extensive multilevel protection system. The protection system should have a
series of tests and evaluations to determine the user’s eligibility to access
particular assets. In this protection system, the asset owner should have the
option to grant or restrict permission to others to display, print, save, and
manipulate the owner’s assets. When a faculty or student creates new digital
content and transfers it to the asset management system, the protection system
should award all protection options to the asset owner. Ideally the content
management system’s security structure will be compatible with security and
authentication systems already in place at the institution.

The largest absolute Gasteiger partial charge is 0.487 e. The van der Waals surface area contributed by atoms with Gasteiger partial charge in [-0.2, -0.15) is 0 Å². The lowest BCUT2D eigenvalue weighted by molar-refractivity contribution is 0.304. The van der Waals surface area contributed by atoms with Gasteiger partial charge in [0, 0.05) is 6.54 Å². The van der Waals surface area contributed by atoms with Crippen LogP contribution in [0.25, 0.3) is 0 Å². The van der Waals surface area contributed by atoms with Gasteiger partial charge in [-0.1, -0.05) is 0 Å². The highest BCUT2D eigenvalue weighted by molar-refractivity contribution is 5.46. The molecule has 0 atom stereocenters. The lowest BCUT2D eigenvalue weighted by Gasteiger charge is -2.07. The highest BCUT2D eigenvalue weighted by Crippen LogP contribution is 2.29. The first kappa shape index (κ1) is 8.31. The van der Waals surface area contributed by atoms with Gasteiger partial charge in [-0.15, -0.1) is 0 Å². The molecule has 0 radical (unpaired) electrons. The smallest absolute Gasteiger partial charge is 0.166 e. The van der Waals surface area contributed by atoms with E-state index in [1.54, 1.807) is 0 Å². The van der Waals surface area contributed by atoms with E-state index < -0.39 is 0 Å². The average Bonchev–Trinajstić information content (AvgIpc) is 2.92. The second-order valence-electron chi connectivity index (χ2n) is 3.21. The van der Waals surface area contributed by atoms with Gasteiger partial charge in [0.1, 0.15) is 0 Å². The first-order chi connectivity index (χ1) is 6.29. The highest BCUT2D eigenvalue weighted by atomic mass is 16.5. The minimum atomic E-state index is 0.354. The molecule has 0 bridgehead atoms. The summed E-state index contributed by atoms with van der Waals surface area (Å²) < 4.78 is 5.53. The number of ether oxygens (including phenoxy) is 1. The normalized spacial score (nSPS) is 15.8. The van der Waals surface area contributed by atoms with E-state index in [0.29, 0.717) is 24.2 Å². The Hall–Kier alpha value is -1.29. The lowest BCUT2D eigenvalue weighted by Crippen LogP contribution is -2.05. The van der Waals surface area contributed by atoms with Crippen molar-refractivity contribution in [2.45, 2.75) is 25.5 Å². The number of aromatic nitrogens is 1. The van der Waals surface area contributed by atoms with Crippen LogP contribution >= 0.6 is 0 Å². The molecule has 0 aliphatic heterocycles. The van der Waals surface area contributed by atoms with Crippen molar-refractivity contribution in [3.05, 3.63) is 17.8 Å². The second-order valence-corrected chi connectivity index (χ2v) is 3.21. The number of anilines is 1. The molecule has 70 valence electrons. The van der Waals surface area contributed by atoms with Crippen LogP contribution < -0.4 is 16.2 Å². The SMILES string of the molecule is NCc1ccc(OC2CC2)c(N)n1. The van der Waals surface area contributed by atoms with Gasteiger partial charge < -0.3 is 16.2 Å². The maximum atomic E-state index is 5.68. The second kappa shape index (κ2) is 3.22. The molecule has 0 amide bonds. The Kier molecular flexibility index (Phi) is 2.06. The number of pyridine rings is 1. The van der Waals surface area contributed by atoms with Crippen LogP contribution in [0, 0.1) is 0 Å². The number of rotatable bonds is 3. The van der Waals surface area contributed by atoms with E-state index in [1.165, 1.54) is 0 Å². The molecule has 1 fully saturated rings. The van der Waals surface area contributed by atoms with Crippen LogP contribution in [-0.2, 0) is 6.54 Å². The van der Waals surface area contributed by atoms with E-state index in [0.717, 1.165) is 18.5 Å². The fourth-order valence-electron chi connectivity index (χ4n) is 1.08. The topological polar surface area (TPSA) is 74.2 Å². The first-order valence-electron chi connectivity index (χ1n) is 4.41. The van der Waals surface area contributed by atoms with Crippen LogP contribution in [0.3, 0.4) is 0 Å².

2. Faculty/student can restrict digital assets access to individual, group, or
The asset management system’s security structure should allow the digital content
owner, either directly or through the system administrator, to assign different
levels of access privileges to other users. Some possible access levels include
individual (only the content owner has access), group (two or more people, such
as students in a specific class, a dissertation committee, members of a particular
department), or world (universal access on the web).
3. Digital rights management component
Digital Rights Management (DRM) limits the use of digital assets in order to
protect the interests of copyright holders. Digital Rights Management should
protect digital assets for delivery and playback on a computer. There are three
approaches to protect digital assets: 1) encryption, so that the asset can only be